Comparative Effectiveness and Safety of Rivaroxaban and Warfarin Among Nonvalvular Atrial Fibrillation (NVAF) Patients with Obesity and Polypharmacy in the United States (US)

Document Type

Journal Article

Publication Date



Advances in Therapy




Nonvalvular atrial fibrillation; Obesity; Polypharmacy; Rivaroxaban; Stroke/systemic embolism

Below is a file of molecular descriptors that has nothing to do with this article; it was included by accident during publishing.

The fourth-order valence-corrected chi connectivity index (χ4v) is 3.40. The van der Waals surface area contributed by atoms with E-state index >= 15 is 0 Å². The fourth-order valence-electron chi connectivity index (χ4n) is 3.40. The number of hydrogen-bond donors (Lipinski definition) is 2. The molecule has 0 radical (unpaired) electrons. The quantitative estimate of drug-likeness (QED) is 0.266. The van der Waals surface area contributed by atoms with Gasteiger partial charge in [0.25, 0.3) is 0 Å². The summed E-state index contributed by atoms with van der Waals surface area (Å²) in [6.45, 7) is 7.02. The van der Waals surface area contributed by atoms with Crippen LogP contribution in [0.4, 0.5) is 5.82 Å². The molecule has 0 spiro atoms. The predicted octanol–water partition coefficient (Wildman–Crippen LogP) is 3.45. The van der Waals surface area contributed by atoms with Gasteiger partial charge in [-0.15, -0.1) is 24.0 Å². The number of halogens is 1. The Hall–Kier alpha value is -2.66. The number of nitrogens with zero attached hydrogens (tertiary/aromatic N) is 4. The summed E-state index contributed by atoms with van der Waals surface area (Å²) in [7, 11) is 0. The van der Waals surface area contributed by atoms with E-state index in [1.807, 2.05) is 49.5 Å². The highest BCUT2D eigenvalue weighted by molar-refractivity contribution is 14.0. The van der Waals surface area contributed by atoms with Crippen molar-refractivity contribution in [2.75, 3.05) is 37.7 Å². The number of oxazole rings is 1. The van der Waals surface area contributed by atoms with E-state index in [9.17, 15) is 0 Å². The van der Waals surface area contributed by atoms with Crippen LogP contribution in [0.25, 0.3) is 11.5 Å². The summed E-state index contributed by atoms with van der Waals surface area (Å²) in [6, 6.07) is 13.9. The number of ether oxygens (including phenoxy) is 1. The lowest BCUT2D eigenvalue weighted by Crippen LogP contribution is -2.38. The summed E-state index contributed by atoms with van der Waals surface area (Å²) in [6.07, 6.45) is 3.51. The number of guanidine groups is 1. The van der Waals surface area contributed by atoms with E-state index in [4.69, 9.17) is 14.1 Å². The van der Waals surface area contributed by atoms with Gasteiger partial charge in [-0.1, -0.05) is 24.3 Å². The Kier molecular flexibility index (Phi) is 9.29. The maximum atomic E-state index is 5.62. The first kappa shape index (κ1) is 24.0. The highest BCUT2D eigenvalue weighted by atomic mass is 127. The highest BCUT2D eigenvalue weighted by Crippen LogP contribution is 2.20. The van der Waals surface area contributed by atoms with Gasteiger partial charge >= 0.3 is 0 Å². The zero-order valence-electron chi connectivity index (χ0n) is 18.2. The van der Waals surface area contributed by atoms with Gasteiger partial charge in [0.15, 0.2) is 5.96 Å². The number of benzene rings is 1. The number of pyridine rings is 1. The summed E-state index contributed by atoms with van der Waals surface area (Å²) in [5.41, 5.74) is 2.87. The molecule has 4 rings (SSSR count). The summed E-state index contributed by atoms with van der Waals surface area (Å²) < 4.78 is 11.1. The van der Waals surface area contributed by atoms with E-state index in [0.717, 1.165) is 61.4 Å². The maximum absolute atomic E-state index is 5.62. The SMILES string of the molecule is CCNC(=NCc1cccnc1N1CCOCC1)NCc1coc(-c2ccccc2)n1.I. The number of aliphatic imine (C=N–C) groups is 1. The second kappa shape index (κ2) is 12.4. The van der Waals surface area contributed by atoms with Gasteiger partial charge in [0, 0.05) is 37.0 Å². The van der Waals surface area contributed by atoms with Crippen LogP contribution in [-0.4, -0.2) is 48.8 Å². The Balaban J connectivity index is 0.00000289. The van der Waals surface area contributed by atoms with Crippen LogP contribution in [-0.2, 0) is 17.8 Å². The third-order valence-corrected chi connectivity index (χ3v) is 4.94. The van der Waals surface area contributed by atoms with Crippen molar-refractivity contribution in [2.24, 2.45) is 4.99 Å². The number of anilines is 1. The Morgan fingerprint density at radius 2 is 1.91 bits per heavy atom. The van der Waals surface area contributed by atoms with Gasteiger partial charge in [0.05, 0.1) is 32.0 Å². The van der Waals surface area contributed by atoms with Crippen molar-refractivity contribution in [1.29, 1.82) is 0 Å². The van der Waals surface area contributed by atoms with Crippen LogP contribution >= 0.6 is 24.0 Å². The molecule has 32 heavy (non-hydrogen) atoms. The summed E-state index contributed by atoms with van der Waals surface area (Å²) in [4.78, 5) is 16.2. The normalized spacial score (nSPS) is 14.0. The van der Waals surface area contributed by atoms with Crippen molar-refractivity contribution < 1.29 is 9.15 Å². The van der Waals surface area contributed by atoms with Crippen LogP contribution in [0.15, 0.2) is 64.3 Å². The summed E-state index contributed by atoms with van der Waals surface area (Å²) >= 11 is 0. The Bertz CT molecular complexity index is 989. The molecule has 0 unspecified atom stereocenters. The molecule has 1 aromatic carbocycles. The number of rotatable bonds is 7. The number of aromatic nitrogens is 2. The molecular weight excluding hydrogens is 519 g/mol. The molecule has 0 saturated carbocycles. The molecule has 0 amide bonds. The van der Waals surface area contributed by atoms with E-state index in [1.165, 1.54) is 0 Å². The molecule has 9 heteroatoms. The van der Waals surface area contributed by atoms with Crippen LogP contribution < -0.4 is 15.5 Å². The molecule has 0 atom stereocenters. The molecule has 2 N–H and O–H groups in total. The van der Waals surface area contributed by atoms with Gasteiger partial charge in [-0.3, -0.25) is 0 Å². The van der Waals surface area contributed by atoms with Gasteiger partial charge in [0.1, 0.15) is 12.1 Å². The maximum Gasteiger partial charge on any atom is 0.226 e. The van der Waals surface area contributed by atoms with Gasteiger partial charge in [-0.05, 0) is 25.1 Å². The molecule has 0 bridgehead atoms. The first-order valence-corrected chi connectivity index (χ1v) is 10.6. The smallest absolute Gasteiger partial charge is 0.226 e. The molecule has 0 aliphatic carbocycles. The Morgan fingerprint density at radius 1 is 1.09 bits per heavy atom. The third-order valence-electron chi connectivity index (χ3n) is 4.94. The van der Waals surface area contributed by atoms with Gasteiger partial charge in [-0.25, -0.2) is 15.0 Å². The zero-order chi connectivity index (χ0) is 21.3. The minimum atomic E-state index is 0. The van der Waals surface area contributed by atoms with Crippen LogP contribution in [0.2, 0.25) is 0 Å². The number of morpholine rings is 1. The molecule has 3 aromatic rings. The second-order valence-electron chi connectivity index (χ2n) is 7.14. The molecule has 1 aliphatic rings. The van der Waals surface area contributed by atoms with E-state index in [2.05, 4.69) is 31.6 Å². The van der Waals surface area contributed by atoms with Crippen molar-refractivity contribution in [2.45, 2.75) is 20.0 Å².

© 2021, The Author(s). Introduction: Current evidence indicates that rivaroxaban may be a safe and effective alternative to warfarin among patients with nonvalvular atrial fibrillation (NVAF) and obesity. However, evidence regarding the impact of polypharmacy is limited in this population. The present study evaluated the effectiveness and safety of rivaroxaban versus warfarin among NVAF patients with obesity and polypharmacy in the US. Methods: De-identified health insurance claims data from the IQVIA PharMetrics® Plus data (01/2010–09/2019) were used to identify NVAF patients with obesity (BMI ≥ 30 kg/m2) and polypharmacy (≥ 5 medications) initiated on rivaroxaban or warfarin. Inverse probability of treatment weighting (IPTW) was used to adjust for imbalances between groups. Study outcomes were evaluated up to 36 months post-treatment initiation and included the composite of stroke or systemic embolism (stroke/SE) and major bleeding. Subgroup analyses were conducted stratified by polypharmacy category (5–9 or ≥ 10 medications). Outcomes were assessed using Cox proportional hazards regression models with hazard ratios (HR) and 95% confidence intervals (CIs). Results: A total of 7000 and 3920 NVAF patients with obesity and polypharmacy were initiated on rivaroxaban and warfarin, respectively. At 36 months of follow-up, rivaroxaban was associated with a 29% lower risk of stroke/SE relative to warfarin (HR 0.71, 95% CI 0.57, 0.90). Major bleeding risk was not significantly different among rivaroxaban- compared to warfarin-treated patients (HR 0.85, 95% CI 0.70, 1.03). Subgroup analyses yielded results that were largely consistent with the overall polypharmacy analysis. Conclusions: These results suggest that rivaroxaban is an effective and safe treatment option among NVAF patients with obesity and polypharmacy in a commercially-insured US population.